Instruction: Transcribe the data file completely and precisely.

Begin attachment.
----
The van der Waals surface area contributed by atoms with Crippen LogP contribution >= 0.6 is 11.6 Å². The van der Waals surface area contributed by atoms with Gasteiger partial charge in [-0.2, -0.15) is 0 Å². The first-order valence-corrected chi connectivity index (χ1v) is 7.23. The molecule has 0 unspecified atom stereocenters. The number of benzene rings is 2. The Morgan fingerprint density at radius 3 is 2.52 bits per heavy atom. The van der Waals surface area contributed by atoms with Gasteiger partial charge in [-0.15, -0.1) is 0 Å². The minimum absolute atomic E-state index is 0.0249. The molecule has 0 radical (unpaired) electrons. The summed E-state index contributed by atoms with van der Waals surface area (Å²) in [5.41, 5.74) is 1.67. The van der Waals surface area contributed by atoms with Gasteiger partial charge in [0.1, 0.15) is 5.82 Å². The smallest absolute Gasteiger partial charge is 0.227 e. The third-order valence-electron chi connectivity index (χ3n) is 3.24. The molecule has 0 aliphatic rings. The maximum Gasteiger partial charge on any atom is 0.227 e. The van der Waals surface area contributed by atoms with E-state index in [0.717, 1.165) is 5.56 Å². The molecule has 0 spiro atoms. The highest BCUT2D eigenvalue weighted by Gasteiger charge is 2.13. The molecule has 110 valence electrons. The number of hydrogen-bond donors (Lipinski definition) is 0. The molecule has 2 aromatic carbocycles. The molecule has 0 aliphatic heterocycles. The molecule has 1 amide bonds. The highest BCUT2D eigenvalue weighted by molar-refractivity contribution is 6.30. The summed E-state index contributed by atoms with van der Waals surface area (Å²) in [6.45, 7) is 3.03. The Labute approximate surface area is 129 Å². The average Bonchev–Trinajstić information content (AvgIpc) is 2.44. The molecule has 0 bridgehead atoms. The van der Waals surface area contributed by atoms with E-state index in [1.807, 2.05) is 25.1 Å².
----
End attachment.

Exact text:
The van der Waals surface area contributed by atoms with Crippen LogP contribution >= 0.6 is 11.6 Å². The van der Waals surface area contributed by atoms with Gasteiger partial charge in [-0.2, -0.15) is 0 Å². The first-order valence-corrected chi connectivity index (χ1v) is 7.23. The molecule has 0 unspecified atom stereocenters. The number of benzene rings is 2. The Morgan fingerprint density at radius 3 is 2.52 bits per heavy atom. The van der Waals surface area contributed by atoms with Gasteiger partial charge in [-0.15, -0.1) is 0 Å². The minimum absolute atomic E-state index is 0.0249. The molecule has 0 radical (unpaired) electrons. The summed E-state index contributed by atoms with van der Waals surface area (Å²) in [5.41, 5.74) is 1.67. The van der Waals surface area contributed by atoms with Gasteiger partial charge in [0.1, 0.15) is 5.82 Å². The smallest absolute Gasteiger partial charge is 0.227 e. The third-order valence-electron chi connectivity index (χ3n) is 3.24. The molecule has 0 aliphatic rings. The maximum Gasteiger partial charge on any atom is 0.227 e. The van der Waals surface area contributed by atoms with E-state index in [0.717, 1.165) is 5.56 Å². The molecule has 0 spiro atoms. The highest BCUT2D eigenvalue weighted by Gasteiger charge is 2.13. The molecule has 110 valence electrons. The number of hydrogen-bond donors (Lipinski definition) is 0. The molecule has 2 aromatic carbocycles. The molecule has 0 aliphatic heterocycles. The molecule has 1 amide bonds. The highest BCUT2D eigenvalue weighted by molar-refractivity contribution is 6.30. The summed E-state index contributed by atoms with van der Waals surface area (Å²) in [6.45, 7) is 3.03. The Labute approximate surface area is 129 Å². The average Bonchev–Trinajstić information content (AvgIpc) is 2.44. The molecule has 0 bridgehead atoms. The van der Waals surface area contributed by atoms with E-state index in [1.807, 2.05) is 25.1 Å².